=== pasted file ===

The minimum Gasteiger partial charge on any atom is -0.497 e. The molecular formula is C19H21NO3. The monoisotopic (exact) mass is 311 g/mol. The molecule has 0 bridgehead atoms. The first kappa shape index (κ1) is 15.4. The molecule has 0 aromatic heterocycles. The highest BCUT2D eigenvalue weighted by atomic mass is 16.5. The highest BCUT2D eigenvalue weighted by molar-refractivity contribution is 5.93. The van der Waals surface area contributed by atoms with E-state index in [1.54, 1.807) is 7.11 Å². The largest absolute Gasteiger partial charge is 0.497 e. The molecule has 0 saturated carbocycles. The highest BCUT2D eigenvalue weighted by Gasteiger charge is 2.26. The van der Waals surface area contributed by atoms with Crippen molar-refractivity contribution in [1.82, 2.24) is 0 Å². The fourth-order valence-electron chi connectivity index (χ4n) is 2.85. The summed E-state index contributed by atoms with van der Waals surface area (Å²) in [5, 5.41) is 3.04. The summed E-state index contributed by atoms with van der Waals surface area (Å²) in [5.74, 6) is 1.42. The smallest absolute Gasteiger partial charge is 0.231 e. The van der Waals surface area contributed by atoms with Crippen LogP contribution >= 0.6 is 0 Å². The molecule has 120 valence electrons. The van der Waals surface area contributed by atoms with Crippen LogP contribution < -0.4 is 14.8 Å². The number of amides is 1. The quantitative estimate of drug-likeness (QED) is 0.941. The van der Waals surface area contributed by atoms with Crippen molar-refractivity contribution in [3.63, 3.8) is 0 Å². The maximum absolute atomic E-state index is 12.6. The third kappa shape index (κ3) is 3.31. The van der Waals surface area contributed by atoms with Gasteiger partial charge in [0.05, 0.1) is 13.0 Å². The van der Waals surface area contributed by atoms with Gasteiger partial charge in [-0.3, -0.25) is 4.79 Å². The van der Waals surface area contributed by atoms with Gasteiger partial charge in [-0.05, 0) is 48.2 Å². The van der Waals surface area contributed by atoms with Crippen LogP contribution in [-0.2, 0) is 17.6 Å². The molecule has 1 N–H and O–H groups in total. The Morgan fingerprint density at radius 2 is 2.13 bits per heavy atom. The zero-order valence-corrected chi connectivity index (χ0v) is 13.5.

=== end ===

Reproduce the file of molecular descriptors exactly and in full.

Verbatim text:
The minimum Gasteiger partial charge on any atom is -0.497 e. The molecular formula is C19H21NO3. The monoisotopic (exact) mass is 311 g/mol. The molecule has 0 bridgehead atoms. The first kappa shape index (κ1) is 15.4. The molecule has 0 aromatic heterocycles. The highest BCUT2D eigenvalue weighted by atomic mass is 16.5. The highest BCUT2D eigenvalue weighted by molar-refractivity contribution is 5.93. The van der Waals surface area contributed by atoms with E-state index in [1.54, 1.807) is 7.11 Å². The largest absolute Gasteiger partial charge is 0.497 e. The molecule has 0 saturated carbocycles. The highest BCUT2D eigenvalue weighted by Gasteiger charge is 2.26. The van der Waals surface area contributed by atoms with Crippen molar-refractivity contribution in [1.82, 2.24) is 0 Å². The fourth-order valence-electron chi connectivity index (χ4n) is 2.85. The summed E-state index contributed by atoms with van der Waals surface area (Å²) in [5, 5.41) is 3.04. The summed E-state index contributed by atoms with van der Waals surface area (Å²) in [5.74, 6) is 1.42. The smallest absolute Gasteiger partial charge is 0.231 e. The van der Waals surface area contributed by atoms with Crippen LogP contribution >= 0.6 is 0 Å². The molecule has 120 valence electrons. The van der Waals surface area contributed by atoms with Crippen LogP contribution < -0.4 is 14.8 Å². The number of amides is 1. The quantitative estimate of drug-likeness (QED) is 0.941. The van der Waals surface area contributed by atoms with Crippen molar-refractivity contribution in [3.63, 3.8) is 0 Å². The maximum absolute atomic E-state index is 12.6. The third kappa shape index (κ3) is 3.31. The van der Waals surface area contributed by atoms with Gasteiger partial charge in [0.05, 0.1) is 13.0 Å². The van der Waals surface area contributed by atoms with Gasteiger partial charge in [-0.3, -0.25) is 4.79 Å². The van der Waals surface area contributed by atoms with Gasteiger partial charge in [-0.05, 0) is 48.2 Å². The van der Waals surface area contributed by atoms with Crippen LogP contribution in [-0.2, 0) is 17.6 Å². The molecule has 1 N–H and O–H groups in total. The Morgan fingerprint density at radius 2 is 2.13 bits per heavy atom. The zero-order valence-corrected chi connectivity index (χ0v) is 13.5.